This has been me all winter. And I was feeling sort of bad about it, particularly this morning when I decided to deal with the boxes of empty take out that have been decorating my floor and desk-space.
Then I felt doubly bad about it when I tried to put on a pair of pants that weren’t leggings.
But then I had this strange thought that this is all actually very funny.
There are probably some things that are so serious that I can’t or shouldn’t laugh when I encounter them, but gaining a few (this is surely putting it gently) pounds is not only wildly uninteresting to all the people I complain about it to, but also not that significant.
I’m fat*, so what, the squirrels are too. We’re hibernating and we need a little extra cushion this winter.
I’m still on blogging hiatus for the next four weeks (can’t wait to graduate and actually have time for things I enjoy) BUT check this article out! I’m excited to see a rising trend in “average” sized models and while I can’t in good conscience blame the media for the entirety of my body-image issues, I do think the ridiculous skinny standard has had some terrible consequences. I’m excited to see what this year brings and also to return to the blogosphere next month. Until then, I’m a little obsessed with this model, check out her Calvin Klein campaign or just google search Myla Dalbesio obsessively as I have all afternoon.
Doesn’t it feel like Christmas is over already? As of this afternoon I officially ate all the fudge that was supposed to be for the guests tomorrow (except the cranberry one…who makes cranberry fudge??) and had my fill of Christmas songs and movies. I think I’ve opened all of my presents too and while I still have some to give I don’t see how that’s more pleasurable than receiving.
just kidding. I couldn’t be more excited for tomorrow (certainly I have at least one present left??) I’ve been following the fat man and according to the news he just finished up in the Middle East. For some reason I think this is a problematic report but I can’t put my finger on why. And I lied I’m excited to see my parents open their gifts..a homemade inspo board + my own poem bc she doesn’t pin and a gift card to my dads fave pancake place with the understanding that he takes me. Mainly I’m hoping my nana hates the birchbox subscription I so generously set up for her and decides to give it to me.
I hope your day is full of love and homemade goodies (and secret cameras..is anyone else tempted to turn their family dynamic into a sitcom?? Please someone pay me for this shit…kidding, again, unless you know somebody…)
I hope to be back blogging soon but my computer went blue and apple can’t fix it…until I drag ass to the store but how can I face the crowds this time of year??
Maeve’s advice for a healthy relationship with food:
No foods are bad in and of themselves. The key to a healthy relationship with food is dietary flexibility. If you’re totally craving something, have it! The more you allow yourself to have something when you want it in a healthy proportion, the less likely you will be to binge later.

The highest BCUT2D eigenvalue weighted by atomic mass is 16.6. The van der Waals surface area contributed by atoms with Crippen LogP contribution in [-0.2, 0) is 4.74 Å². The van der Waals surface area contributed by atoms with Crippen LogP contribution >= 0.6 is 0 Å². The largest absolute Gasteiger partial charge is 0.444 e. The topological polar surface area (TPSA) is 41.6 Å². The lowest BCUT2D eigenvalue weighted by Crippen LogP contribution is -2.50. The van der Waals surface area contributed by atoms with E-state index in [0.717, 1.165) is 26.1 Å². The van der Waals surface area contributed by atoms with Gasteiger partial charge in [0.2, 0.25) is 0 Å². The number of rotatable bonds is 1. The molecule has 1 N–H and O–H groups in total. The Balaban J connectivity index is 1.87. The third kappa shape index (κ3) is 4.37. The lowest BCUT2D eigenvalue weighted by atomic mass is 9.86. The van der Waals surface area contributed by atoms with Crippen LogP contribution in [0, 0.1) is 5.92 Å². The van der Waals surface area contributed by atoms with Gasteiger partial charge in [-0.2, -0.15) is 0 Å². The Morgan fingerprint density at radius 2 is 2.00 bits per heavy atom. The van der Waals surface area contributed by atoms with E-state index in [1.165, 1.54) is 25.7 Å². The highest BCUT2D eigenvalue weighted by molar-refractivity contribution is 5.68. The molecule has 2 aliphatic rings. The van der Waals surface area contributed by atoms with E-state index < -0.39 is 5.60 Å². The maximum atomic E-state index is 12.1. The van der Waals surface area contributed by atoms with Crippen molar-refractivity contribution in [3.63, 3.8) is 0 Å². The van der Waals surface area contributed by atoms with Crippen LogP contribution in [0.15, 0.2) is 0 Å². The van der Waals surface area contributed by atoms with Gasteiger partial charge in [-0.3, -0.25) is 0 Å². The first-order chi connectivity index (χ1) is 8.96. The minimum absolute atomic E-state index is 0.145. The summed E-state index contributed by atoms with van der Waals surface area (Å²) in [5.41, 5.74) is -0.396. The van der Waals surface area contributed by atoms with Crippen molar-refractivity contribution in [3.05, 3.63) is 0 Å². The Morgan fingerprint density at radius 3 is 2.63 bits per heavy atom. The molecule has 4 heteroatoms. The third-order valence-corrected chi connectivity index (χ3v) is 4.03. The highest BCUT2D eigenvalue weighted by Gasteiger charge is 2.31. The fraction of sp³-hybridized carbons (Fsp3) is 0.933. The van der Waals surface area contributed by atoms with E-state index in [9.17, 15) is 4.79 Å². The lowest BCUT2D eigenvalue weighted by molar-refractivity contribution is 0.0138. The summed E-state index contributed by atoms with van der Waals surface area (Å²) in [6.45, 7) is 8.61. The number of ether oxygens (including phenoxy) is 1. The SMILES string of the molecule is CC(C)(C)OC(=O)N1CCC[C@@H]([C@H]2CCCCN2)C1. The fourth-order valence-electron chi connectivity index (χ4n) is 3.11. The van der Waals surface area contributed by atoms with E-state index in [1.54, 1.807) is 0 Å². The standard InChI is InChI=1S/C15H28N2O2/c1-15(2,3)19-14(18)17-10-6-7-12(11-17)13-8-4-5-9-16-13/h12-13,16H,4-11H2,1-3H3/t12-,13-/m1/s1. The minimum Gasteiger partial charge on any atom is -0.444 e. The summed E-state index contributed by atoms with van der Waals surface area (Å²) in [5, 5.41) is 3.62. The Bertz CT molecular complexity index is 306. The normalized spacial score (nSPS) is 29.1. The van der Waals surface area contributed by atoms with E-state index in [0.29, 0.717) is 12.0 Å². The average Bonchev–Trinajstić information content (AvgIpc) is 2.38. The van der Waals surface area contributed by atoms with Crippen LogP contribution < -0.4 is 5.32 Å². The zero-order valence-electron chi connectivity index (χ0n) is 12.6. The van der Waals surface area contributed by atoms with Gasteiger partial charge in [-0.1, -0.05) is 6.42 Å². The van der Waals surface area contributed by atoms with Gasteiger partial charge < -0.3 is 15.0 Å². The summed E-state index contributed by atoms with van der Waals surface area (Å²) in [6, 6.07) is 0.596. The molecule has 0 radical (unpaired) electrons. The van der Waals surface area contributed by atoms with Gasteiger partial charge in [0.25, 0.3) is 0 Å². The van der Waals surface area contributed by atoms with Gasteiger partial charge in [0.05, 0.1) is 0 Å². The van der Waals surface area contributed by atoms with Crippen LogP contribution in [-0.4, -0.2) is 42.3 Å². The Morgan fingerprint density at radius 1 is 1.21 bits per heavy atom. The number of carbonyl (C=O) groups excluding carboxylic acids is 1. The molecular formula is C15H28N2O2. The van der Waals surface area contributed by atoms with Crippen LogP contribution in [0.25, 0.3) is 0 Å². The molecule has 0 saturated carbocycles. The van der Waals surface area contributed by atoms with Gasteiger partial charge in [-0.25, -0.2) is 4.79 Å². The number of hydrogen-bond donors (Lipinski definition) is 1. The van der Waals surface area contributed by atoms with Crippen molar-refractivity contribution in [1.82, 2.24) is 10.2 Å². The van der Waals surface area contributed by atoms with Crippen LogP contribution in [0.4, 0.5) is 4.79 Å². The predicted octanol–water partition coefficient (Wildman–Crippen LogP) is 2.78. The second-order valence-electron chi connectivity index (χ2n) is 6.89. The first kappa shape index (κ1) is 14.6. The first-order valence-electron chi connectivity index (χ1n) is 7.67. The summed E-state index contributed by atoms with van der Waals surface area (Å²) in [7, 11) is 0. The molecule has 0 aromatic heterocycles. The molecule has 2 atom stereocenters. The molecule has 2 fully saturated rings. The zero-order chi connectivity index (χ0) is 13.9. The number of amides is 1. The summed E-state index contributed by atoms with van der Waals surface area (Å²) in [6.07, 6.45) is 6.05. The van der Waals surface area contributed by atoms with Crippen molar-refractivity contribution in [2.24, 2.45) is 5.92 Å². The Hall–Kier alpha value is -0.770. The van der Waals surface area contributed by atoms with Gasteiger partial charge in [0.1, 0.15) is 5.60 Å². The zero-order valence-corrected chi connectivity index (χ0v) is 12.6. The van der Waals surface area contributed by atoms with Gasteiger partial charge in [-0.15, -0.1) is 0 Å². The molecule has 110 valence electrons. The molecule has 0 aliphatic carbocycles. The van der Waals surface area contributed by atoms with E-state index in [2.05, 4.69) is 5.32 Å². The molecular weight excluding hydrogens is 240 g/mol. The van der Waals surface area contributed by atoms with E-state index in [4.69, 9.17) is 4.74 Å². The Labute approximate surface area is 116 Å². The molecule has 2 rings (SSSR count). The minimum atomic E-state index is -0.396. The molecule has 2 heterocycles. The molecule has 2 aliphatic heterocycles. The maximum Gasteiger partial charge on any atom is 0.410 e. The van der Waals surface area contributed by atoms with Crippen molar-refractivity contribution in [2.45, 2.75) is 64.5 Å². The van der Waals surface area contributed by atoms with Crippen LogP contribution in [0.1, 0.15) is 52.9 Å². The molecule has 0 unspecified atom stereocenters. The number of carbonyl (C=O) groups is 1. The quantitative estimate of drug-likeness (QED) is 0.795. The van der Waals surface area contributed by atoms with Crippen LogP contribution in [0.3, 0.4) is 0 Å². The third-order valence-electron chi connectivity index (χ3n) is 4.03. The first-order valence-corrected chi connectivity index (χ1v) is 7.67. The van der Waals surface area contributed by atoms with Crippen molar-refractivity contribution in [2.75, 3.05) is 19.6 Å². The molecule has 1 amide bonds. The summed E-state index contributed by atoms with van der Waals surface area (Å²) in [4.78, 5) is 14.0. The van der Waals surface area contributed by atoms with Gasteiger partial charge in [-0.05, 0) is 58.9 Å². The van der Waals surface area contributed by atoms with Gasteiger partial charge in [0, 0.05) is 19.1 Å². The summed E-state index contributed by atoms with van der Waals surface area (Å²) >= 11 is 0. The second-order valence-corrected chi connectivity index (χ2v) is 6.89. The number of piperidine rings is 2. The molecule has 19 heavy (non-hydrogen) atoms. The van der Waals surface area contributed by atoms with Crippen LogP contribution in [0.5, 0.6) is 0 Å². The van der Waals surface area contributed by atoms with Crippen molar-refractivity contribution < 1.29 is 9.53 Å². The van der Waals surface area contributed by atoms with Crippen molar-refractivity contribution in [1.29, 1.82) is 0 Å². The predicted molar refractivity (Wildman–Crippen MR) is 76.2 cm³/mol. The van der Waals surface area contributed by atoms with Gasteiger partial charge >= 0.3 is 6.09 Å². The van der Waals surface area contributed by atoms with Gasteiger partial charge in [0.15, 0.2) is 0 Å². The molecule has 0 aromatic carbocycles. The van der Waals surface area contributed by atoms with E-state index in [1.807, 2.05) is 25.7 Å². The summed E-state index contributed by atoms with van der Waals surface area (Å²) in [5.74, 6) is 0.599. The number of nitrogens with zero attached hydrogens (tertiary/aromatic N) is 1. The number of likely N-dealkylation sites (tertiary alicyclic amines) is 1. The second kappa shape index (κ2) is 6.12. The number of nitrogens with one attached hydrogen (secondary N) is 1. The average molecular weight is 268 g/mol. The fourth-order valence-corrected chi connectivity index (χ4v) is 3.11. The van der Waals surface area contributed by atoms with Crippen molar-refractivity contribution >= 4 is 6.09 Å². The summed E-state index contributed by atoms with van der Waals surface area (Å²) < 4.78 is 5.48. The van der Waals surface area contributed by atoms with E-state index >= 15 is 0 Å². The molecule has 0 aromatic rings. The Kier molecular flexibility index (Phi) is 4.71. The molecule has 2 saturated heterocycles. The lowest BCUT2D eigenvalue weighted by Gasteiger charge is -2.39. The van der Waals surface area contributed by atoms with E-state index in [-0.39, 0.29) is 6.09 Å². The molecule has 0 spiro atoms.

On that note, I think that the key to getting out of the binge/purge routine is to stop restricting altogether. It is neither easy to stop denying yourself, nor to unlearn the bad food/good food script. However, when one is able to relinquish the restrictive mentality, the binge/purge symptoms will disappear along with it.
I think using apps to log your fitness and count calories is never a good idea. It stimulates an obsessive, and overly-calculative relationship to one’s eating and exercise that I think goes south very quickly. Though a lot of health and fitness magazines preach ‘mindful eating,’ I think that this can send the wrong message to someone who is all too familiar with thinking about what he/she is eating.
In that vein, I eat by a very simple mantra: eat when you’re hungry, stop when you’re full. A go-to plate for me consists of a protein source, whole grains, and veggies. That being said, however, it will not, in fact, affect your weight to indulge in a cheeseburger and fries once or twice a week or have that slice of chocolate cake. Remember, flexibility!
Lastly, don’t weigh yourself more than once a week (at most). Perhaps, aim for every couple of weeks. Day to day fluctuations are not an accurate reflection of one’s weight gain or loss; rather, it has a lot more to do with how much water you’ve been drinking and the last time you pooped. Personally, I don’t even bother to weigh myself anymore. Instead, I like to use my favorite pair of jeans as a monitor. If they’re feeling tight, cut back on the desert. Or, if they’re especially lose, I check in to see if my nutrition and exercise are balanced in reference to one another.